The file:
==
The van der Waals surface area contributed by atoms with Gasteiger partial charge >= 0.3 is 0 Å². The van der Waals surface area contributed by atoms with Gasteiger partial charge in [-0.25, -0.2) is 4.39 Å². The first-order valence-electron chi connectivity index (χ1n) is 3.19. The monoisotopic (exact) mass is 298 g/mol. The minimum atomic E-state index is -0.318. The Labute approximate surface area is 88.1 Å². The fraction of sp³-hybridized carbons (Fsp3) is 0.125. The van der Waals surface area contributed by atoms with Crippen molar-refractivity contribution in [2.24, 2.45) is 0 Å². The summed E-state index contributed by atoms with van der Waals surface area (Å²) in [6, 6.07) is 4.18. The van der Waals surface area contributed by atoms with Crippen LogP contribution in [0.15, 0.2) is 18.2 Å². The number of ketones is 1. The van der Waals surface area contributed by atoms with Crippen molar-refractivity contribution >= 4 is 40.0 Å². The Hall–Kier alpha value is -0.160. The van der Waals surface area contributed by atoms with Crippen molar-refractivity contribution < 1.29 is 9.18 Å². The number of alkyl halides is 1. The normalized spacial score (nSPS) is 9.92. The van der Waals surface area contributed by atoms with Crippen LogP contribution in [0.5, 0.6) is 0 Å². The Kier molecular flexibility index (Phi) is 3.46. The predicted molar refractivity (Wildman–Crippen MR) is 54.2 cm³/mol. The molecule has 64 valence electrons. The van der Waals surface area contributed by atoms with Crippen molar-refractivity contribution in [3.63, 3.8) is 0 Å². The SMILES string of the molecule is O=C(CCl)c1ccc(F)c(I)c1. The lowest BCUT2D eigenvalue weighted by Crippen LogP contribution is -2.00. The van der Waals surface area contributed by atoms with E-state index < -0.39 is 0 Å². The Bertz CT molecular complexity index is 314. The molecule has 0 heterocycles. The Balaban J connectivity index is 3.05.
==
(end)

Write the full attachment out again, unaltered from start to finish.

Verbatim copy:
The van der Waals surface area contributed by atoms with Gasteiger partial charge >= 0.3 is 0 Å². The van der Waals surface area contributed by atoms with Gasteiger partial charge in [-0.25, -0.2) is 4.39 Å². The first-order valence-electron chi connectivity index (χ1n) is 3.19. The monoisotopic (exact) mass is 298 g/mol. The minimum atomic E-state index is -0.318. The Labute approximate surface area is 88.1 Å². The fraction of sp³-hybridized carbons (Fsp3) is 0.125. The van der Waals surface area contributed by atoms with Crippen molar-refractivity contribution in [2.24, 2.45) is 0 Å². The summed E-state index contributed by atoms with van der Waals surface area (Å²) in [6, 6.07) is 4.18. The van der Waals surface area contributed by atoms with Crippen LogP contribution in [0.15, 0.2) is 18.2 Å². The number of ketones is 1. The van der Waals surface area contributed by atoms with Crippen molar-refractivity contribution >= 4 is 40.0 Å². The Hall–Kier alpha value is -0.160. The van der Waals surface area contributed by atoms with Crippen molar-refractivity contribution < 1.29 is 9.18 Å². The number of alkyl halides is 1. The normalized spacial score (nSPS) is 9.92. The van der Waals surface area contributed by atoms with Crippen LogP contribution in [0.5, 0.6) is 0 Å². The Kier molecular flexibility index (Phi) is 3.46. The predicted molar refractivity (Wildman–Crippen MR) is 54.2 cm³/mol. The molecule has 64 valence electrons. The van der Waals surface area contributed by atoms with Crippen molar-refractivity contribution in [3.63, 3.8) is 0 Å². The SMILES string of the molecule is O=C(CCl)c1ccc(F)c(I)c1. The lowest BCUT2D eigenvalue weighted by Crippen LogP contribution is -2.00. The van der Waals surface area contributed by atoms with E-state index < -0.39 is 0 Å². The Bertz CT molecular complexity index is 314. The molecule has 0 heterocycles. The Balaban J connectivity index is 3.05.